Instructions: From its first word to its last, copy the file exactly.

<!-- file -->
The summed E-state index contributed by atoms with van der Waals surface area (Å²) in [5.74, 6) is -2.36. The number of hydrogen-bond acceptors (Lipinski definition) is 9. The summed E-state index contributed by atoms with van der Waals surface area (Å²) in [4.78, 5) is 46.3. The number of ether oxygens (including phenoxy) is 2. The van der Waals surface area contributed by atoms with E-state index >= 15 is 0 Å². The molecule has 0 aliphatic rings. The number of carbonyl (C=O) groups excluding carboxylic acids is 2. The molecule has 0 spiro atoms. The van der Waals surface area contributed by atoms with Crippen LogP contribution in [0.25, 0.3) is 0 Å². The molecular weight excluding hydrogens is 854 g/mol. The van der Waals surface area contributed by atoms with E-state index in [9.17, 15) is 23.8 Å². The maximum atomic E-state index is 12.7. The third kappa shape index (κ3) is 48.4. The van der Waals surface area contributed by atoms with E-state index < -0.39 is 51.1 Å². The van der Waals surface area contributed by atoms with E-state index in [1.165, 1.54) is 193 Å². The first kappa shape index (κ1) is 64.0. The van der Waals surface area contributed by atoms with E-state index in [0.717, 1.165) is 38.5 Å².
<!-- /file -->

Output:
The summed E-state index contributed by atoms with van der Waals surface area (Å²) in [5.74, 6) is -2.36. The number of hydrogen-bond acceptors (Lipinski definition) is 9. The summed E-state index contributed by atoms with van der Waals surface area (Å²) in [4.78, 5) is 46.3. The number of ether oxygens (including phenoxy) is 2. The van der Waals surface area contributed by atoms with E-state index >= 15 is 0 Å². The molecule has 0 aliphatic rings. The number of carbonyl (C=O) groups excluding carboxylic acids is 2. The molecule has 0 spiro atoms. The van der Waals surface area contributed by atoms with Crippen LogP contribution in [0.25, 0.3) is 0 Å². The molecular weight excluding hydrogens is 854 g/mol. The van der Waals surface area contributed by atoms with E-state index in [9.17, 15) is 23.8 Å². The maximum atomic E-state index is 12.7. The third kappa shape index (κ3) is 48.4. The van der Waals surface area contributed by atoms with E-state index < -0.39 is 51.1 Å². The van der Waals surface area contributed by atoms with E-state index in [1.165, 1.54) is 193 Å². The first kappa shape index (κ1) is 64.0. The van der Waals surface area contributed by atoms with E-state index in [0.717, 1.165) is 38.5 Å².